"Could be. It's a nice thought. You know, it was quite an exciting time. I'd been going along, being in a band, since I was 17 and so obviously, by the time we actually achieved that ambition, I was a completely different person. So then there's a sort of examination of motives, because instead of it just being a fantasy, now you've got the reality, and you think, 'Well hold on, why did I want to do this? Is it because I want to be successful and show off and go to places? Or is it a pure and noble artistic intention to create something?' And after having been a marginal character, on the fringes of things, suddenly being in the centre, the eye of the storm you are kind of cut-off from your former life, because you can't really just do normal things. And so you think, 'Well, do you just have to hang around with famous people now because they're not going to hassle you so much?' The thing is, I always worry about things, all the time - but if you get pissed, then you stop worrying, you kind of go on to autopilot. So, it's not like I turned into Oliver Reed or something, but I have to admit there were some hairy moments. But luckily, through a combination of still knowing people I'd known for a long time, from before getting famous, and maybe having a bit of common sense, in the end you realise you're going to have to stop, otherwise you're going to be a kind of laughing stock."
There were darker rumours about heroin, not exactly discouraged by a recent interview in Select in which he seemed to admit he'd experimented (though he told me that he was misquoted). I would have bet he was too sensible to get into hard drugs, but he seems keen to prevaricate. "Well, you know, I've had 'em. But if you talk about them then it's like as if you're showing off, like there's something really great about the fact that you've had them. And there isn't. And it's not even like a big deal because there's lots of people in the world who've had lots more than me, or who are much more experienced at taking drugs."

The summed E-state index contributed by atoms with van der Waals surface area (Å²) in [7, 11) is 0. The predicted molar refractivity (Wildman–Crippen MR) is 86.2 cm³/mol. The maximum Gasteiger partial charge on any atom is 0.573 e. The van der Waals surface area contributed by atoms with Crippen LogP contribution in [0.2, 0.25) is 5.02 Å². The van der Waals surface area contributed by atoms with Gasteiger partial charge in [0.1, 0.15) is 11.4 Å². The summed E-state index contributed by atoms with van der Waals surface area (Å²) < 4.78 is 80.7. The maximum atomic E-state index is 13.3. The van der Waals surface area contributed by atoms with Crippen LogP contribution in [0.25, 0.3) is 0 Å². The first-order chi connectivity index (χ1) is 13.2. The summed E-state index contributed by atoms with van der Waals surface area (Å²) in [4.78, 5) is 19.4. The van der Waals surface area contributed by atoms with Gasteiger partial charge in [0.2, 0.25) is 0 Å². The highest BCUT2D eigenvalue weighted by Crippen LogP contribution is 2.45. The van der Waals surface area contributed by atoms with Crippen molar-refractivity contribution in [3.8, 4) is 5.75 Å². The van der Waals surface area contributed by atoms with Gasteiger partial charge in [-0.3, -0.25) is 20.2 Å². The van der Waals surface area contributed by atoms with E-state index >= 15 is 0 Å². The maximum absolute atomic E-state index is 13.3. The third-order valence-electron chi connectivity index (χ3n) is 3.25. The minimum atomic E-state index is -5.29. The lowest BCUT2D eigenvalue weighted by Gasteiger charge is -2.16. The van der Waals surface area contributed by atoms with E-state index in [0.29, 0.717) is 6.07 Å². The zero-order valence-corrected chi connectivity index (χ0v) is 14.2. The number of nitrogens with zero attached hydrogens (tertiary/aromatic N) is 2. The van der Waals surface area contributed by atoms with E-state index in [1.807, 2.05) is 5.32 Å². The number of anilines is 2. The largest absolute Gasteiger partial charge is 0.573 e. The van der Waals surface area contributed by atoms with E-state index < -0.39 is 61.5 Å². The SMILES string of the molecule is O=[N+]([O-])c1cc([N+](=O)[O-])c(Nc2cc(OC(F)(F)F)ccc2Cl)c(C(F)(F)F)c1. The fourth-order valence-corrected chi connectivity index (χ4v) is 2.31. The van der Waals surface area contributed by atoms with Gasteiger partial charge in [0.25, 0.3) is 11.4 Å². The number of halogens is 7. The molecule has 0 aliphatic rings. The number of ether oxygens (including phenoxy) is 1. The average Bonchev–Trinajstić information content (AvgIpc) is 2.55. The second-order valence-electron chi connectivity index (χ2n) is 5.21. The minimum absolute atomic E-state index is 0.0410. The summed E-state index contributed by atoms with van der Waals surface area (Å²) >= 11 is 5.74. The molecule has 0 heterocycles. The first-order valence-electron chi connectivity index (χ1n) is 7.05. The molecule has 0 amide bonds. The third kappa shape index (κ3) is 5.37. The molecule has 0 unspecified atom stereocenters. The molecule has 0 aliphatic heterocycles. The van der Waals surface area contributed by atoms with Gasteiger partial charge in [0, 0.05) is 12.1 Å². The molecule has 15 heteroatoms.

Anyway, whether he was drunk or drugged, 1996 and 1997 were virtually missing years. Pulp were supposed to start recording their new album in autumn 1996 when they came back from their world tour, but they had only written one song, 'Help The Aged'. And when they did assemble in the studio in November, Jarvis suddenly pissed off to New York for three weeks on some unexplained mission to 'find himself'. Meanwhile, Russell Senior, Jarvis's oldest, most loyal lieutenant, decided to leave the band because he found 'It wasn't creatively rewarding to be in Pulp anymore'. Pulp managed the split amicably, agreeing a financial settlement between themselves without lawyers, but obviously it took a while to adjust. Jarvis still sounds a bit cool towards Russell: "He'd been with me for 13 years. But I wouldn't say we were close like confiding things in each other. There was always quite a bit of friction between us." Russell told Radio One that Jarvis slept in brown pyjamas and had halitosis.
The new album was due in 1997 but in the end Pulp released just one single, 'Help The Aged', which only got to number eight in the charts. There were obviously disagreements within the band about what to put on the album - guitarist Mark Webber told NME that there are two tracks ('TV Movie' and 'A little Soul') he can't bear to listen to but "recently it has been a case of Jarvis's will overriding everyone else's common sense". This sounds bad - but one of the many attractive features of Pulp is that they all feel free to slag Jarvis off, and often do. Steve Mackay, the bassist, says the band pick on Jarvis because "He's got to have something to write about, hasn't he? Paranoia, psychosis, lack of self-confidence, those are the kind of things that lead to fairly reasonable songs."